North Vancouver Community Players
Drinking Alone by Norm Foster

Dates and Venue February 1-2, February 6-9 and February 13-16, 2019, 8pm | The Theatre at Hendry Hall, 815 East 11th Street, North Vancouver

Reviewer Erin Jane

My first experience with North Vancouver Community Players was a memorable one. This small, intimate and dedicated group of theatre lovers is a 100% volunteer organization, and intimate doesn’t just describe the experience but also the venue. The box office is about the size of 3 people standing, with a tiny cash-only bar outside the stage that allows you to order a glass of wine to accompany the play. Hendry Hall, adopted by NVCP as their home since 1972, seats approximately 72 audience members. The stage is nearly as big as the seating area, which was at full capacity fifteen minutes before the show started.

Drinking Alone, a raucous and funny play written by Norm Foster, is a perfectly befitting play for this no-experience-necessary theatre company. Light and comedic with the occasional deeper elements, the Saturday night audience was loving every minute of its 2-hour running time. The stage design emulates a 1995 suburban living room, with dated furniture and leftovers strewn around the kitchen table, brown carpet, ancient encyclopaedias and VHS tapes, and an old Trivial Pursuit game.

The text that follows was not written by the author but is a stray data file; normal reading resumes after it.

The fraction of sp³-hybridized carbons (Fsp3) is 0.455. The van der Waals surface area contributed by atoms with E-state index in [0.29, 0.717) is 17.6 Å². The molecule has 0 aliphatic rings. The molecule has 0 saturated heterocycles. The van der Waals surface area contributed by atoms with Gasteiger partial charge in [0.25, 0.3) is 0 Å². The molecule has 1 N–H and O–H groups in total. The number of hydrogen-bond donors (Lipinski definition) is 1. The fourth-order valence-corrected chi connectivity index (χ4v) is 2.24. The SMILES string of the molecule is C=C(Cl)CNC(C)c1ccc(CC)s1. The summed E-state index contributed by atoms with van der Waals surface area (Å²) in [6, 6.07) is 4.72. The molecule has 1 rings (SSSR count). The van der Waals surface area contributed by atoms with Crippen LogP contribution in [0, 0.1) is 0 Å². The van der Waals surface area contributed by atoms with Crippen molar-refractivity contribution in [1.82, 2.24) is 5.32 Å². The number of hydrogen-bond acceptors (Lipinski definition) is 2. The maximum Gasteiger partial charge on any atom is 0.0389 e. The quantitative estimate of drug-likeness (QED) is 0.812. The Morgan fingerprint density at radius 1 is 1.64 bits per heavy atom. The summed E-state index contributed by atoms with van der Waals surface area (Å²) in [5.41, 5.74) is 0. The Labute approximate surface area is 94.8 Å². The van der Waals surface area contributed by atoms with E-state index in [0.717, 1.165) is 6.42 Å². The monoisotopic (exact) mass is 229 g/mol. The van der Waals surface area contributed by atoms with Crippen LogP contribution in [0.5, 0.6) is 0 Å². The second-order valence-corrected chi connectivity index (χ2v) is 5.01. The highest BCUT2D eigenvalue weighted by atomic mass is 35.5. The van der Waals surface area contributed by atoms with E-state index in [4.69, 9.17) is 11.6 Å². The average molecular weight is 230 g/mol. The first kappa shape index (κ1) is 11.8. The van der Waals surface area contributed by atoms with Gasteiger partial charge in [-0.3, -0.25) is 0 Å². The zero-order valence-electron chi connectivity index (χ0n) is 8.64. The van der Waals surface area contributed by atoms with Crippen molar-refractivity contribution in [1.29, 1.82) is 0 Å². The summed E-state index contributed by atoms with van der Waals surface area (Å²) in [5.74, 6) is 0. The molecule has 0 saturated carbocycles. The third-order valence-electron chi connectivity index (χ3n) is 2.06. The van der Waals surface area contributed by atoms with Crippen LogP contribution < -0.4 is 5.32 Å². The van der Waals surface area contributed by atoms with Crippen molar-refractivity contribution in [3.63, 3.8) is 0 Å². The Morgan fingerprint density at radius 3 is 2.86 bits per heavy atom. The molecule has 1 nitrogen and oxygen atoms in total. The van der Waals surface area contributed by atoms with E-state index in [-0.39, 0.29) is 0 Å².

I must admit that it took a while to settle into the show, as I felt some of the acting was a bit extravagant at times, but after a while I found the over the top element rather fun and charming. The story begins with a young man, Joe (played by Alex Ross), an awkward self-described loner, who has hired an outgoing escort named Renee (played by the lively Tracy Labrosse) to impress his estranged father Ivan (Barry Walker), who is in town for a night with his new wife Phyllis (Kim Gordon). A surprise visit from Joe’s hard drinking sister, Carrie (played by Mersiha Mušovic) adds further unpredictability to the evening's events.

At first it seems that the father is the story's villain, with his gruff mildly condescending manner. But not everything is as it seems, as the relationship between father and grown-up children is revealed through bits of stories and confessions throughout the night. Barry Walker as the rough-edged Ivan is juxtaposed well with the softer more demure Phyllis. Tracy Labrosse comes on strong but is quite endearing once you get used to her quirky charm. Funniest of all is Mušovic’s noticeable Sarajevian accent, peculiar but chalked up to extra kitschiness and quickly forgotten.

Ultimately, this play got many laughs of appreciation from a very obviously loyal following of local theatre goers, and while not the most sophisticated play ever produced - as Joe says upon meeting Renee - “You’re here, you’re pretty, that’s all I was hoping for.” NVCP is certainly one of a kind, and deserves its loyal following.

© 2019 Erin Jane